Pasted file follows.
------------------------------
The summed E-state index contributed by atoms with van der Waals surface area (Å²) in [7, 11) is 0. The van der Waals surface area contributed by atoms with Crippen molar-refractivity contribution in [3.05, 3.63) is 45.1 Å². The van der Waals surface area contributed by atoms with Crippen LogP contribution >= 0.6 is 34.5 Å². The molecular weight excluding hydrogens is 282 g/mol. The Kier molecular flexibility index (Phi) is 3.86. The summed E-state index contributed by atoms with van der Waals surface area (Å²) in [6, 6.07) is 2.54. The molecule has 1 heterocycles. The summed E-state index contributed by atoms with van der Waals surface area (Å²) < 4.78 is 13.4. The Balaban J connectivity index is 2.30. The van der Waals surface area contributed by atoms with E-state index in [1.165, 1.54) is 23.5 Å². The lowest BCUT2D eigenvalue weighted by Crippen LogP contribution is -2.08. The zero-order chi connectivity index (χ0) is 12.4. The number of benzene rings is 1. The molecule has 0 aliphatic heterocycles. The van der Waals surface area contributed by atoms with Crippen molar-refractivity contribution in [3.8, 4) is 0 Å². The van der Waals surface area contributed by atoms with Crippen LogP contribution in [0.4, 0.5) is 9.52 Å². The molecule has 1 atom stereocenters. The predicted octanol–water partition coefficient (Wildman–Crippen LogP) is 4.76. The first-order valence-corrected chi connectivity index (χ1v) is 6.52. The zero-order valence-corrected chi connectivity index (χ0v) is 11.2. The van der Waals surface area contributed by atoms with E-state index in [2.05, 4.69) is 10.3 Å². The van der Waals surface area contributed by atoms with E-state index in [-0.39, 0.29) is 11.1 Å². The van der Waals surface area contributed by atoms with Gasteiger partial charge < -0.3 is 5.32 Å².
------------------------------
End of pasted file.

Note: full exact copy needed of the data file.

The summed E-state index contributed by atoms with van der Waals surface area (Å²) in [7, 11) is 0. The van der Waals surface area contributed by atoms with Crippen molar-refractivity contribution in [3.05, 3.63) is 45.1 Å². The van der Waals surface area contributed by atoms with Crippen LogP contribution >= 0.6 is 34.5 Å². The molecular weight excluding hydrogens is 282 g/mol. The Kier molecular flexibility index (Phi) is 3.86. The summed E-state index contributed by atoms with van der Waals surface area (Å²) in [6, 6.07) is 2.54. The molecule has 1 heterocycles. The summed E-state index contributed by atoms with van der Waals surface area (Å²) < 4.78 is 13.4. The Balaban J connectivity index is 2.30. The van der Waals surface area contributed by atoms with E-state index in [1.165, 1.54) is 23.5 Å². The lowest BCUT2D eigenvalue weighted by Crippen LogP contribution is -2.08. The zero-order chi connectivity index (χ0) is 12.4. The number of benzene rings is 1. The molecule has 0 aliphatic heterocycles. The van der Waals surface area contributed by atoms with Crippen molar-refractivity contribution in [3.8, 4) is 0 Å². The van der Waals surface area contributed by atoms with Crippen LogP contribution in [0.4, 0.5) is 9.52 Å². The molecule has 1 atom stereocenters. The predicted octanol–water partition coefficient (Wildman–Crippen LogP) is 4.76. The first-order valence-corrected chi connectivity index (χ1v) is 6.52. The zero-order valence-corrected chi connectivity index (χ0v) is 11.2. The van der Waals surface area contributed by atoms with E-state index in [2.05, 4.69) is 10.3 Å². The van der Waals surface area contributed by atoms with E-state index in [-0.39, 0.29) is 11.1 Å². The van der Waals surface area contributed by atoms with Gasteiger partial charge < -0.3 is 5.32 Å².